This specimen was made available to the University of Texas High-Resolution X-ray CT Facility for scanning by Dr. Chris Bell of The University of Texas at Austin and Dr. Gene Gaffney of the American Museum of Natural History. Funding for scanning was provided by a National Science Foundation Digital Libraries Initiative grant to Dr. Timothy Rowe of The University of Texas at Austin.

About this Specimen

The specimen was frozen in liquid nitrogen and then scanned by Richard Ketcham and Matthew Colbert on 8 September 2000 along the coronal axis for a total of 246 512x512 pixel slices. Each slice 0.105 mm thick, with an interslice spacing of 0.105 mm and a field of reconstruction of 27.527 mm. The animations displayed were reduced for optimal Web delivery from the original, much higher resolution CT data.

About the
Scan

Literature

Cann, J. 1998. Australian Freshwater Turtles. Beaumont Publishing Pte Ltd., Singapore. 292 pp.

Cann, J., and J. M. Legler. 1994. The Mary River tortoise: a new genus and species of short-necked chelid from Queensland, Australia (Testudines: Pleurodira). Chelonian Conservation and Biology 1:81-96.

Cogger, H. G. 1992. Reptiles and Amphibians of Australia. Fifth Edition. Reed Books, Sydney. 775 pp.

Gaffney, E. S. 1977. The side-necked turtle family Chelidae: A theory of relationships using shared derived characters. American Museum Novitates 2620:1-28.

Gaffney, E. S. 1979. Comparative cranial morphology of recent and fossil turtles. Bulletin of the American Museum of Natural History 164:65-375.

Gaffney, E. S., and P. A. Meylan. 1988. A phylogeny of turtles; pp. 157-219 in M. J. Benton (ed.), The Phylogeny and Classification of the Tetrapods, Volume 1: Amphibians, Reptiles, Birds. Systemtics Association Special Volume 35A, Clarendon Press, Oxford.

Goode, J. 1967. Freshwater Tortoises of Australia and New Guinea (in the Family Chelidae). Lansdowne Press, Melbourne. 154 pp.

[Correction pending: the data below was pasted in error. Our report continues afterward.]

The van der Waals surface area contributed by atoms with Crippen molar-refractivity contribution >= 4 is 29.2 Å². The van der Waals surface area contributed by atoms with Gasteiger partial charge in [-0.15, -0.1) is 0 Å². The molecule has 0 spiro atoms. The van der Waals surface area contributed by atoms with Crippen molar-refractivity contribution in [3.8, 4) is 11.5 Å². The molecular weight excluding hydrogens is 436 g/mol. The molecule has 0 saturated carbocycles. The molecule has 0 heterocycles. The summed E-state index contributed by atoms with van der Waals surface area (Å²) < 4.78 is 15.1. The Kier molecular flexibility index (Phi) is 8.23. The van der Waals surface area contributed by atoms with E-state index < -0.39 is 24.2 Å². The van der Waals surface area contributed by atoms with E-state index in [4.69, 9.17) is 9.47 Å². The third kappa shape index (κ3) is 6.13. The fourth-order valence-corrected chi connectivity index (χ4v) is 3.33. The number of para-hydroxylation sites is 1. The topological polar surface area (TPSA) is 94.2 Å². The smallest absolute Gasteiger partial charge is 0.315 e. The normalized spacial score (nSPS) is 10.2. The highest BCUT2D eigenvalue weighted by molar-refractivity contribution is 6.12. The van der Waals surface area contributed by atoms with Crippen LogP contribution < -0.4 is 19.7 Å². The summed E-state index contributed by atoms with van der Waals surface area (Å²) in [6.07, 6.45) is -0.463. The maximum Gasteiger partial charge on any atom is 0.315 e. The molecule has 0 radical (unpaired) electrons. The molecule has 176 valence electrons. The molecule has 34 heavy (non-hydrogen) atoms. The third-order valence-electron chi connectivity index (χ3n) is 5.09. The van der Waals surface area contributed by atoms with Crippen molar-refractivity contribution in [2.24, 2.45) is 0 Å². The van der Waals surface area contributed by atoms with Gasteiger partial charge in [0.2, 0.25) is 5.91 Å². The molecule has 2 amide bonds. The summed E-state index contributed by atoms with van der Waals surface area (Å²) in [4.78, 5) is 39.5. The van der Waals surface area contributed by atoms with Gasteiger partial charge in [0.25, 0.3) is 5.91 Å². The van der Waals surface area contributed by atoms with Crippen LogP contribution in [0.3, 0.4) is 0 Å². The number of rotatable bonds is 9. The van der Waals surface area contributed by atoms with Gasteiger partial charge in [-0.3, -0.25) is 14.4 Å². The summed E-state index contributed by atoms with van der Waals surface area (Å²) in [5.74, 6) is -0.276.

Iverson, J. B. 1992. A Revised Checklist with Distribution Maps of the Turtles of the World. Privately printed, Richmond, Indiana.

Megirian, D., and P. Murray. 1999. Chelid turtles (Pleurodira, Chelidae) from the Miocene Camfield Beds, Northern Territory of Australia, with a description of a new genus and species. The Beagle, Records of the Museums and Art Galleries of the Northern Territory 15:75-130.

Shaffer, H. B., P. Meylan, and M. L. McKnight. 1997. Tests of turtle phylogeny: molecular, morphological, and paleontological approaches. Systematic Biology 46:235-268.

Thomson, S. 2000. A revision of the fossil chelid turtles (Pleurodira) described by C. W. De Vis, 1897. Memoirs of the Queensland Museum 45:593-598.

Thomson, S., and B. Mackness. 1999. Fossil turtles from the early Pliocene Bluff Downs Local Fauna, with a description of a new species of Elseya. Transactions of the Royal Society of South Australia 123:101-105.

Links

Gene Gaffney's Phylogeny of Turtles (AMNH) (requires Flash plug-in)

Peter Meylan's Testudines Page on the Tree of Life

Literature
& Links

None available.

Additional
Imagery

To cite this page: Dr. Gene Gaffney, 2002, "Elseya dentata" (On-line), Digital Morphology. Accessed October 22, 2014 at http://digimorph.org/specimens/Elseya_dentata/.